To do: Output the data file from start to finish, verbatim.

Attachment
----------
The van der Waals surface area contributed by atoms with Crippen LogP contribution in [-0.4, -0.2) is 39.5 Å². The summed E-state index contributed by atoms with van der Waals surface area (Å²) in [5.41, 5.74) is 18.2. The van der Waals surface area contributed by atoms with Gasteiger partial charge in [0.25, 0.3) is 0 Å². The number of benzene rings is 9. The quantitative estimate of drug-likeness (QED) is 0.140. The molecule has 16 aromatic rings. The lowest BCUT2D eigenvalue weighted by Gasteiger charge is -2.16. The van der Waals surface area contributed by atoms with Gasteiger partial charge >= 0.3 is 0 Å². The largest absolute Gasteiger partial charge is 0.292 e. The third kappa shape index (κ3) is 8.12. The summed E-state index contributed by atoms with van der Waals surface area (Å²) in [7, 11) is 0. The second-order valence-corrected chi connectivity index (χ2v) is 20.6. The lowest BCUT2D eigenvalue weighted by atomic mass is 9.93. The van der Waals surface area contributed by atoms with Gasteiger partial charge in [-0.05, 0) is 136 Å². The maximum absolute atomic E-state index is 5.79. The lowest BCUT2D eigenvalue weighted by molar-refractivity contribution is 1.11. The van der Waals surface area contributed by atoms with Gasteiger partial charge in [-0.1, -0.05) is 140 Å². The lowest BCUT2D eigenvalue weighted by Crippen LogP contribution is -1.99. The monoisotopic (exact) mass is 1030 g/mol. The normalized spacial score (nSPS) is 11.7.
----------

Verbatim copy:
The van der Waals surface area contributed by atoms with Crippen LogP contribution in [-0.4, -0.2) is 39.5 Å². The summed E-state index contributed by atoms with van der Waals surface area (Å²) in [5.41, 5.74) is 18.2. The van der Waals surface area contributed by atoms with Gasteiger partial charge in [0.25, 0.3) is 0 Å². The number of benzene rings is 9. The quantitative estimate of drug-likeness (QED) is 0.140. The molecule has 16 aromatic rings. The lowest BCUT2D eigenvalue weighted by Gasteiger charge is -2.16. The van der Waals surface area contributed by atoms with Gasteiger partial charge >= 0.3 is 0 Å². The largest absolute Gasteiger partial charge is 0.292 e. The third kappa shape index (κ3) is 8.12. The summed E-state index contributed by atoms with van der Waals surface area (Å²) in [7, 11) is 0. The second-order valence-corrected chi connectivity index (χ2v) is 20.6. The lowest BCUT2D eigenvalue weighted by atomic mass is 9.93. The van der Waals surface area contributed by atoms with Gasteiger partial charge in [-0.05, 0) is 136 Å². The maximum absolute atomic E-state index is 5.79. The lowest BCUT2D eigenvalue weighted by molar-refractivity contribution is 1.11. The van der Waals surface area contributed by atoms with Gasteiger partial charge in [-0.1, -0.05) is 140 Å². The lowest BCUT2D eigenvalue weighted by Crippen LogP contribution is -1.99. The monoisotopic (exact) mass is 1030 g/mol. The normalized spacial score (nSPS) is 11.7.